Prior to the 1983 Mental Health Act (MHA), Mental Health Tribunals (MHRTs) did not have the power to order delayed discharge of a patient appealing against a section, although there was evidence that tribunals used the power of adjournment to allow time for follow-up to be arranged. This power was used more often with patients in special hospitals where the option of remaining on an informal basis did not exist. Hepworth and others advocated giving tribunals the power of delayed discharge. This was supported by the White Paper (1978) and subsequently became part of the 1983 MHA, together with some increase in the responsibility of the local authorities to provide after care for Section 3 and 37 patients. But the new Act also allowed the appeal of patients on Section 2, while giving no responsibility to the local authority for their after-care. It was difficult to see how delayed discharge could be implemented as an after-care safeguard for Section 2 patients who would often have only two weeks or so of their Section to run in any case. With this in mind, I studied all cases appearing before the MHRT in a general psychiatric hospital in the two years following the new Act.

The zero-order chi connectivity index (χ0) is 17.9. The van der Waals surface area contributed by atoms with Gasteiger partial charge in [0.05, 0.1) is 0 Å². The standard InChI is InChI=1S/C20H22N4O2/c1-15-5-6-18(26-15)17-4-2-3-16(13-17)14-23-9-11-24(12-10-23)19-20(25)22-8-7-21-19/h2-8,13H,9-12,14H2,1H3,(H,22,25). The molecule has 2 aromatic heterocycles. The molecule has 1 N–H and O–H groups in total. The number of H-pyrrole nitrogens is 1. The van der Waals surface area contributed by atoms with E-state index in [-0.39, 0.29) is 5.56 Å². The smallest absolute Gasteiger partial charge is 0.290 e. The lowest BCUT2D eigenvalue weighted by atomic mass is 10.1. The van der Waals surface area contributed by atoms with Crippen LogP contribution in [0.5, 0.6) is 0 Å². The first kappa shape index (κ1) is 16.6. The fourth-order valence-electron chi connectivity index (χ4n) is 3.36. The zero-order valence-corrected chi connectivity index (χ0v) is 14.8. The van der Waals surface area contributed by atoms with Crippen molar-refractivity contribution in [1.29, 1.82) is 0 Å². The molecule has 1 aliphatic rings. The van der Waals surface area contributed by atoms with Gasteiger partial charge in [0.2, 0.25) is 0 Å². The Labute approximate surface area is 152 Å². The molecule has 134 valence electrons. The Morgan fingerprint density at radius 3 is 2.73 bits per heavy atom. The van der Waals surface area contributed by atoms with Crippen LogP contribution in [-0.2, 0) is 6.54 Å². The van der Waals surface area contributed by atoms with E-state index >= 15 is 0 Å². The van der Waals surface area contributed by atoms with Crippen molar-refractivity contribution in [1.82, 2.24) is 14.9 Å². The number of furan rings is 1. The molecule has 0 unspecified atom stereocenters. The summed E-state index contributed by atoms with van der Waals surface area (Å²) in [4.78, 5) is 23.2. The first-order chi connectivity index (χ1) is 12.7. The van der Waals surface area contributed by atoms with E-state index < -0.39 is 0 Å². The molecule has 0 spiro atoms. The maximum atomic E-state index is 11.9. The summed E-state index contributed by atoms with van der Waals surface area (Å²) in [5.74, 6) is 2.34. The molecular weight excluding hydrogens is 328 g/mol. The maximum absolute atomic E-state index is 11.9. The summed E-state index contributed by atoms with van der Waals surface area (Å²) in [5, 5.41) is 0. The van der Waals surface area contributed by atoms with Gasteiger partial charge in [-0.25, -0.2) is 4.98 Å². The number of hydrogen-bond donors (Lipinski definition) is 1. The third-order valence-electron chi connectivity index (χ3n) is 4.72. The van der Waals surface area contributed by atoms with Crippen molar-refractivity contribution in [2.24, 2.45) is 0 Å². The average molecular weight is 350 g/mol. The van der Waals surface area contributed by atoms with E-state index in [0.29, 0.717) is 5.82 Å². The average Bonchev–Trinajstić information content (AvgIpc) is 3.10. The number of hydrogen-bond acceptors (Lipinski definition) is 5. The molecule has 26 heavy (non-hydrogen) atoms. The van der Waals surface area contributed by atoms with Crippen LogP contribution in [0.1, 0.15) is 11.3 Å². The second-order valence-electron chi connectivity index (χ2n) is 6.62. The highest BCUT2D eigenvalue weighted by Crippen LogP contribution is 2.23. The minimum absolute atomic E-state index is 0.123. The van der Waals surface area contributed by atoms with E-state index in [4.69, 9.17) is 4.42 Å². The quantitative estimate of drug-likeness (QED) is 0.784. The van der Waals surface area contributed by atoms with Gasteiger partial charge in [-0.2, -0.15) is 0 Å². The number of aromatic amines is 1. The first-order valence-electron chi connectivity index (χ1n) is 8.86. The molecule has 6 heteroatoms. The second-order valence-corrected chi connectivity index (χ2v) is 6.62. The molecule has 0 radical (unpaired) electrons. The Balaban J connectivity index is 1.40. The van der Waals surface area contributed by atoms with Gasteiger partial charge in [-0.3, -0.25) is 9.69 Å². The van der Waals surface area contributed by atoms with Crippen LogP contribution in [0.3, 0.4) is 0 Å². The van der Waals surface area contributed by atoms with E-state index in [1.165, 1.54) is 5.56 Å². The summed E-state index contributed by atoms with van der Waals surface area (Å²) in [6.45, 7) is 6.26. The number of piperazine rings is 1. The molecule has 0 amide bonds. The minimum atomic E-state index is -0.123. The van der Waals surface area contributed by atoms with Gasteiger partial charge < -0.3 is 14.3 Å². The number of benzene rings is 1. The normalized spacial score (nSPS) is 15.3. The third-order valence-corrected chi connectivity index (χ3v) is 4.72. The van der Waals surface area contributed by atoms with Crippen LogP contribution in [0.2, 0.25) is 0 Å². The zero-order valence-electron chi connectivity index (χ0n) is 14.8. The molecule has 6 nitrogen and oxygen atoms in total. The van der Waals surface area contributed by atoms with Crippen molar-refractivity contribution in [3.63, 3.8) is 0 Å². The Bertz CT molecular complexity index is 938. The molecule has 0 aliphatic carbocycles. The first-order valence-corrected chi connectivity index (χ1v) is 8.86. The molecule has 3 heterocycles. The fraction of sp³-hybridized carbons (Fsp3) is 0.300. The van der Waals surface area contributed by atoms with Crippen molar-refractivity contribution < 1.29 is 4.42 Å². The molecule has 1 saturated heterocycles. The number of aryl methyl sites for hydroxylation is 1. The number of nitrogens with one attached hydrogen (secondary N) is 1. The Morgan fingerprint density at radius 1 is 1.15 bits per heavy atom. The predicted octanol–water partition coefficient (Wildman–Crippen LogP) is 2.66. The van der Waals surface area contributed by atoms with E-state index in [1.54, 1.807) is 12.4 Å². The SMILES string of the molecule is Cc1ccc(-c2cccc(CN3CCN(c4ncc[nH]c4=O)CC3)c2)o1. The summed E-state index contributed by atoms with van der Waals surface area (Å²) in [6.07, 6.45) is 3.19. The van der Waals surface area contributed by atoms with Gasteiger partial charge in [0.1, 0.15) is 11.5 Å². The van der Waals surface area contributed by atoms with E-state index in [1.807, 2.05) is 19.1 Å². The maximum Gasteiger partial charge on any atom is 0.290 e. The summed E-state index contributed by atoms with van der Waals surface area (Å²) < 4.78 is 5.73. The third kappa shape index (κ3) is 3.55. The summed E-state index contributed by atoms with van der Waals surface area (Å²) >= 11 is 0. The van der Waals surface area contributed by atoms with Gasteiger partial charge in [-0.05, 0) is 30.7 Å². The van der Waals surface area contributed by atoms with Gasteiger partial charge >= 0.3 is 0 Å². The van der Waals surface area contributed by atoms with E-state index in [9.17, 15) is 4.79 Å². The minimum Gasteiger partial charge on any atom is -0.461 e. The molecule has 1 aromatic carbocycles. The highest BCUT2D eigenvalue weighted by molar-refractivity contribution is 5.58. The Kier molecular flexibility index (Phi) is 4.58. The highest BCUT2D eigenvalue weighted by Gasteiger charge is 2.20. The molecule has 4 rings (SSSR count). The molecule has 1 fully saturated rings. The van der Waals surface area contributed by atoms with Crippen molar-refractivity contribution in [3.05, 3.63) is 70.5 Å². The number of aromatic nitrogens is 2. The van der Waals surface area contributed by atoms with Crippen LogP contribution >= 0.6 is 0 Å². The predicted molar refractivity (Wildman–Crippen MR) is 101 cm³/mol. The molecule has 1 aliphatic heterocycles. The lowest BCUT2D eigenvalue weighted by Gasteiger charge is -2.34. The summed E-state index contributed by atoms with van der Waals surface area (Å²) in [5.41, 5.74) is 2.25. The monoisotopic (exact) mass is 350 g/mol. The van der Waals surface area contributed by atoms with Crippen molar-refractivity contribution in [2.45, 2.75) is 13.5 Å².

Email your librarian or administrator to recommend adding this journal to your organisation's collection.